Coordinated activation of c-Src and FOXM1 drives tumor cell proliferation and breast cancer progression

Ipshita Nandi, Harvey W. Smith, Virginie Sanguin-Gendrea, Linjia Ji, Alain Pacis, Vasilios Papavasiliou, Dongmei Zuo, Stella Nam, Sherif S. Attalla, Sung Hoon Kim, Sierra Lusson, Hellen Kuasne, Anne Marie Fortier, Paul Savage, Constanza Martinez Ramirez, Morag Park, John A. Katzenellenbogen, Benita S. Katzenellenbogen, William J. Muller

Research output: Contribution to journalArticlepeer-review


Activation of the tyrosine kinase c-Src promotes breast cancer progression and poor outcomes, yet the underlying mechanisms are incompletely understood. Here, we have shown that deletion of c-Src in a genetically engineered model mimicking the luminal B molecular subtype of breast cancer abrogated the activity of forkhead box M1 (FOXM1), a master transcriptional regulator of the cell cycle. We determined that c-Src phosphorylated FOXM1 on 2 tyrosine residues to stimulate its nuclear localization and target gene expression. These included key regulators of G2/M cell-cycle progression as well as c-Src itself, forming a positive feedback loop that drove proliferation in genetically engineered and patient-derived models of luminal B-like breast cancer. Using genetic approaches and small molecules that destabilize the FOXM1 protein, we found that targeting this mechanism induced G2/M cell-cycle arrest and apoptosis, blocked tumor progression, and impaired metastasis. We identified a positive correlation between FOXM1 and c-Src expression in human breast cancer and show that the expression of FOXM1 target genes predicts poor outcomes and associates with the luminal B subtype, which responds poorly to currently approved therapies. These findings revealed a regulatory network centered on c-Src and FOXM1 that is a targetable vulnerability in aggressive luminal breast cancers.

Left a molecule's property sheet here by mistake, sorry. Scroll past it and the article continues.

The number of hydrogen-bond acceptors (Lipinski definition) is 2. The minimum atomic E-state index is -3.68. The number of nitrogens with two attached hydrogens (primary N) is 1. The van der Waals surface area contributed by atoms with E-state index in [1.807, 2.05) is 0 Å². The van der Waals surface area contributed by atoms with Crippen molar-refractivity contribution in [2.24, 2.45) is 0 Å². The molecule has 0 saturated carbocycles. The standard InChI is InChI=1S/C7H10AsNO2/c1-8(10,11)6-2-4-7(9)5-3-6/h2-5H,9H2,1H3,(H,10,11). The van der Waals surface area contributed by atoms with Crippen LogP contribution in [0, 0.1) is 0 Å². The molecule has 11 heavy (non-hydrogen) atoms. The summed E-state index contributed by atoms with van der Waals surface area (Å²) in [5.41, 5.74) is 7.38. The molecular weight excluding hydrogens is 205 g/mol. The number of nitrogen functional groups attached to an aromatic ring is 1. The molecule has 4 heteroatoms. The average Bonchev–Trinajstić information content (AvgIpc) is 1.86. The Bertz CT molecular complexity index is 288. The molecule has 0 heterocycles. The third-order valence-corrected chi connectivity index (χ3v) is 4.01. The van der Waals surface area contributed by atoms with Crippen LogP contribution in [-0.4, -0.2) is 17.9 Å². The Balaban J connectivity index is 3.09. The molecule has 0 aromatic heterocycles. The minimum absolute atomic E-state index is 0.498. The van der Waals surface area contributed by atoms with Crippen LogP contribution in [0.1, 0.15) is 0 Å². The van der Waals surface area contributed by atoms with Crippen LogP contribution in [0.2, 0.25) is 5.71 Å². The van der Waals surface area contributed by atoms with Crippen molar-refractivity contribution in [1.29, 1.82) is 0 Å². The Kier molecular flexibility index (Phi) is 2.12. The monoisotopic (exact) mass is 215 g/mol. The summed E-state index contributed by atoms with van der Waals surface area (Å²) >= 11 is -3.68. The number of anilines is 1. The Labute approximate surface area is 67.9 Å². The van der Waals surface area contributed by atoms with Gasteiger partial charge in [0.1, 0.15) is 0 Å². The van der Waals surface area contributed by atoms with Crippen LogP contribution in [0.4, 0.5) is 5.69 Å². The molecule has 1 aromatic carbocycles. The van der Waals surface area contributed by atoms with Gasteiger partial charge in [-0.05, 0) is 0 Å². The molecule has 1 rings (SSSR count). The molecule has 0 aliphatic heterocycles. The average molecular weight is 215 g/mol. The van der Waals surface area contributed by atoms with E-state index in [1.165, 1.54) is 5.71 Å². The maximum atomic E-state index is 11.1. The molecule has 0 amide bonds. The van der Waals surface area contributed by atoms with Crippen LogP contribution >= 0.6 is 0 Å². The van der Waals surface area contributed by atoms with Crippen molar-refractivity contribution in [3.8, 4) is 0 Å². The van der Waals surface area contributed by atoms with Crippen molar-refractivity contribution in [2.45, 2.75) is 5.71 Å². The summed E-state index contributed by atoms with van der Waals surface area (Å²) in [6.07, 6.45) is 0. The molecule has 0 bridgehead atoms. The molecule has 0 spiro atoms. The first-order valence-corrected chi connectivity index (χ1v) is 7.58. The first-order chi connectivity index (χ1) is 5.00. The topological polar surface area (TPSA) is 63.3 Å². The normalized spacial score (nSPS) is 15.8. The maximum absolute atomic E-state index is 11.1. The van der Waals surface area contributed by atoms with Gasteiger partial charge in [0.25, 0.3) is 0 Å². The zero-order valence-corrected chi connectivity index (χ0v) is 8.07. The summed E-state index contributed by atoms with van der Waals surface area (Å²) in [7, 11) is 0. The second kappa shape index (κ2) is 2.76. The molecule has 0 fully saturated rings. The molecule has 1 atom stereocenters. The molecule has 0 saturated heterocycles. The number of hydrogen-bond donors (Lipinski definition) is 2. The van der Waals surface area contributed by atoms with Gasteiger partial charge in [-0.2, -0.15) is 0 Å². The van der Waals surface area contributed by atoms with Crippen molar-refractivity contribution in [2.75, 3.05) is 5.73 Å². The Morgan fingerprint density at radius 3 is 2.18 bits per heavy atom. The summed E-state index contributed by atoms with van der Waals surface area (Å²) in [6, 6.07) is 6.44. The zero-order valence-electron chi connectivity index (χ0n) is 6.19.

Original languageEnglish (US)
Article numbere162324
JournalJournal of Clinical Investigation
Issue number7
StatePublished - Apr 3 2023

ASJC Scopus subject areas

  • General Medicine


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